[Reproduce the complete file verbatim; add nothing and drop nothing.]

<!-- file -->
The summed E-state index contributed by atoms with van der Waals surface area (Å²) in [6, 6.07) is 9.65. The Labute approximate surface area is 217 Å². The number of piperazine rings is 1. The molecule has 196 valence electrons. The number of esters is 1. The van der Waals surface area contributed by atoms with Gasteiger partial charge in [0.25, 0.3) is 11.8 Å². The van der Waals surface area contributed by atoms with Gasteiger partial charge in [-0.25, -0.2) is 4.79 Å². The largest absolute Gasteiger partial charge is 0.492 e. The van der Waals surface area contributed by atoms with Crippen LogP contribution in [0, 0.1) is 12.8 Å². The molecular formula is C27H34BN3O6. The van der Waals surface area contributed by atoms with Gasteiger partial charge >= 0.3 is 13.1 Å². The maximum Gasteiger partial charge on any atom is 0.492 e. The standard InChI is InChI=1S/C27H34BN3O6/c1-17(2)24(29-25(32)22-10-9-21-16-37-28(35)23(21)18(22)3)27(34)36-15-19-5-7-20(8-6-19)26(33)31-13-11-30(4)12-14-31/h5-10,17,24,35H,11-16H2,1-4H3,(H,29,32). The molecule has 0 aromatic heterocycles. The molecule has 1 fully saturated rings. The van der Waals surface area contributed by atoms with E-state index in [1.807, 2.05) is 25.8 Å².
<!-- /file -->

The summed E-state index contributed by atoms with van der Waals surface area (Å²) in [6, 6.07) is 9.65. The Labute approximate surface area is 217 Å². The number of piperazine rings is 1. The molecule has 196 valence electrons. The number of esters is 1. The van der Waals surface area contributed by atoms with Gasteiger partial charge in [0.25, 0.3) is 11.8 Å². The van der Waals surface area contributed by atoms with Gasteiger partial charge in [-0.25, -0.2) is 4.79 Å². The largest absolute Gasteiger partial charge is 0.492 e. The van der Waals surface area contributed by atoms with Crippen LogP contribution in [0, 0.1) is 12.8 Å². The molecular formula is C27H34BN3O6. The van der Waals surface area contributed by atoms with Gasteiger partial charge >= 0.3 is 13.1 Å². The maximum Gasteiger partial charge on any atom is 0.492 e. The standard InChI is InChI=1S/C27H34BN3O6/c1-17(2)24(29-25(32)22-10-9-21-16-37-28(35)23(21)18(22)3)27(34)36-15-19-5-7-20(8-6-19)26(33)31-13-11-30(4)12-14-31/h5-10,17,24,35H,11-16H2,1-4H3,(H,29,32). The molecule has 0 aromatic heterocycles. The molecule has 1 fully saturated rings. The van der Waals surface area contributed by atoms with E-state index in [1.807, 2.05) is 25.8 Å².